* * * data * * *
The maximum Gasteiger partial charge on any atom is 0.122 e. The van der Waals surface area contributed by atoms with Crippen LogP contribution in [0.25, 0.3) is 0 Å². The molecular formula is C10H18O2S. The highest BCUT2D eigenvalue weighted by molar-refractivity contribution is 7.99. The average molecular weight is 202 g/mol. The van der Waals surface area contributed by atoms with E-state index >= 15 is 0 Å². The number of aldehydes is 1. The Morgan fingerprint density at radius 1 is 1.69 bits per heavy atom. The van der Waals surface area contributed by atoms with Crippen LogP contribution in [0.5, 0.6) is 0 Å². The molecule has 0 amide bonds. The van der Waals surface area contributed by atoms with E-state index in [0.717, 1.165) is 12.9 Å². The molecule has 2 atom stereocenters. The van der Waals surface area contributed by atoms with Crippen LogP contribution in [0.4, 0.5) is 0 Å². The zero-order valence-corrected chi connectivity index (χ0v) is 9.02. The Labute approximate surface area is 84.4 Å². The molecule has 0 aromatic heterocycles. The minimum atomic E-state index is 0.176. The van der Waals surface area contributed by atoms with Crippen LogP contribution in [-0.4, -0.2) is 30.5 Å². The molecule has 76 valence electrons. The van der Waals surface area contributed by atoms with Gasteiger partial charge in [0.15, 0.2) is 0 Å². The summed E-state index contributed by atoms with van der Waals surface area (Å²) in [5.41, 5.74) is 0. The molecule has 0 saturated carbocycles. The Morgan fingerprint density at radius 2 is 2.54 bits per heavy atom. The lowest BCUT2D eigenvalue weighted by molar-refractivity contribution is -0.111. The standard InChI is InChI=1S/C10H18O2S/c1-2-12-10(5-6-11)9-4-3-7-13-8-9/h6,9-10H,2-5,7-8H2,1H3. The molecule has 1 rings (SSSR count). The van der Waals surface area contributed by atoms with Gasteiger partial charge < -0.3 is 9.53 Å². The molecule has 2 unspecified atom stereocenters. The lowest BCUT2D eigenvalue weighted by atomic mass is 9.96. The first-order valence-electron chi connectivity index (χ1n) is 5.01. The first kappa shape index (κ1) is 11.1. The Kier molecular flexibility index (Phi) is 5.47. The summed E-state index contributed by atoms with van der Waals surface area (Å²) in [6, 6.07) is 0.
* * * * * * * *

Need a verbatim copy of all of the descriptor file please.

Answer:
The maximum Gasteiger partial charge on any atom is 0.122 e. The van der Waals surface area contributed by atoms with Crippen LogP contribution in [0.25, 0.3) is 0 Å². The molecular formula is C10H18O2S. The highest BCUT2D eigenvalue weighted by molar-refractivity contribution is 7.99. The average molecular weight is 202 g/mol. The van der Waals surface area contributed by atoms with E-state index >= 15 is 0 Å². The number of aldehydes is 1. The Morgan fingerprint density at radius 1 is 1.69 bits per heavy atom. The van der Waals surface area contributed by atoms with Crippen LogP contribution in [0.5, 0.6) is 0 Å². The molecule has 0 amide bonds. The van der Waals surface area contributed by atoms with E-state index in [0.717, 1.165) is 12.9 Å². The molecule has 2 atom stereocenters. The van der Waals surface area contributed by atoms with Crippen LogP contribution in [0.4, 0.5) is 0 Å². The zero-order valence-corrected chi connectivity index (χ0v) is 9.02. The Labute approximate surface area is 84.4 Å². The molecule has 0 aromatic heterocycles. The minimum atomic E-state index is 0.176. The van der Waals surface area contributed by atoms with Crippen LogP contribution in [-0.4, -0.2) is 30.5 Å². The molecule has 76 valence electrons. The van der Waals surface area contributed by atoms with Gasteiger partial charge in [0.15, 0.2) is 0 Å². The summed E-state index contributed by atoms with van der Waals surface area (Å²) in [5.41, 5.74) is 0. The molecule has 0 saturated carbocycles. The Morgan fingerprint density at radius 2 is 2.54 bits per heavy atom. The lowest BCUT2D eigenvalue weighted by molar-refractivity contribution is -0.111. The standard InChI is InChI=1S/C10H18O2S/c1-2-12-10(5-6-11)9-4-3-7-13-8-9/h6,9-10H,2-5,7-8H2,1H3. The molecule has 1 rings (SSSR count). The van der Waals surface area contributed by atoms with Gasteiger partial charge < -0.3 is 9.53 Å². The molecule has 2 unspecified atom stereocenters. The lowest BCUT2D eigenvalue weighted by atomic mass is 9.96. The first-order valence-electron chi connectivity index (χ1n) is 5.01. The first kappa shape index (κ1) is 11.1. The Kier molecular flexibility index (Phi) is 5.47. The summed E-state index contributed by atoms with van der Waals surface area (Å²) in [6, 6.07) is 0.